The industry body representing Australia’s airports has rejected a proposal by the country’s civil aviation authority that would allow commercial operators of small drones to fly without a licence, arguing the aircraft pose a significant safety risk.
The Civil Aviation Safety Authority in May opened up discussions with the industry on proposed changes to legislation governing all unmanned aeronautical activities, after conducting a risk assessment of remotely piloted aircraft (RPA) lighter than 2 kilos and concluding they do not represent a great risk to safety.
“The general consensus is that RPA with a gross weight of two kilograms and below have a very low kinetic energy, pose very little risk to aviation and have a low potential for harm to people and property on the ground and other airspace users,” CASA said.
It specifically suggested changing the rules to allow operators of the small commercial drones to be exempt from needing a certificate to operate the aircraft, as long as they do so within certain parameters.
The unmanned aerial vehicle (UAV) operators will need to fly the aircraft outside controlled airspace and restricted areas, be more than 5km from the boundary of an airport, and maintain a direct line of site with the aircraft.
Remotely piloted aircraft would also be required to fly only over non-populous areas, no less than 30m away from anyone else involved in operating the aircraft, be less than 400ft above the ground, and be flown during daylight hours only.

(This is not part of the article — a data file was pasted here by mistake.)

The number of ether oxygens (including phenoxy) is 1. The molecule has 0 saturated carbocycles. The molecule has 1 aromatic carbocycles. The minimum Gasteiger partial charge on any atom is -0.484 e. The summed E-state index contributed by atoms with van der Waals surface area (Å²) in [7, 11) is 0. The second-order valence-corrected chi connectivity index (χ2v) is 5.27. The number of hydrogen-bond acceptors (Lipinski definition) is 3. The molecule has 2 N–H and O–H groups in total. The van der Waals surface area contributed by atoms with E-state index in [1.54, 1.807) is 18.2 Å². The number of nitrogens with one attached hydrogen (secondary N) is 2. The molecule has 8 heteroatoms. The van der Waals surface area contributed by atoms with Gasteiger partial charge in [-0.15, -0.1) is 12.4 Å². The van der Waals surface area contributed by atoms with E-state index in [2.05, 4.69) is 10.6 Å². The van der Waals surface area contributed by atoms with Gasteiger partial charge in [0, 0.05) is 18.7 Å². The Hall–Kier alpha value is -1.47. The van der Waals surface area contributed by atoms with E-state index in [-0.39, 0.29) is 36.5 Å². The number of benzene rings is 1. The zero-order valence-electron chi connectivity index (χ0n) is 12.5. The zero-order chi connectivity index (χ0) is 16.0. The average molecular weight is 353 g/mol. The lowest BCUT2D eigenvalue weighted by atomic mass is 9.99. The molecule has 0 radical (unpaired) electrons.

The CASA asked industry for comment on plans to amend legislation to acknowledge the existence of this new “low risk” class of RPA operations, and remove requirements for a remote pilot (RP) certificate or an unmanned aircraft system operator’s certificate (UOC) in order to operate the machines.
But in a submission to the proposal, released this week, the body representing the country’s airports - the Australian Airports Association (AAA) - raised ‘extreme’ concerns about the proposed amendments, which it said had the potential to result in a “significant safety risk” to the general public as well as piloted aircraft and airports.
“The AAA believes that owners of RPAs capable of infringing on protected airspace and interfering with the safe operation of other aircraft and airports, must be required to obtain an unmanned operators certificate and be educated on the potential impact that improper use of RPA can have on aviation safety,” Wilkie wrote.
“The increased prevalence of such devices, combined with their ready availability and increased functionality, means that as an industry we are only beginning realise the dangers that unregulated use of RPA and advanced model aircraft can have on aviation safety.
“It is imperative that the licencing regime be extended to cover these RPA as soon as possible to avoid any significant incidents that will likely occur if RPA operation continues to proceed unchecked.”
The association implored CASA to consider creating a national register of RPA owners “capable of infringing protected airspace” listing their device, in order to more easily identify and penalise those who fly the aircraft inappropriately.
It also recommended a publicly accessible national map be created to identify areas where RPAs are not allowed to be flown without approval or training.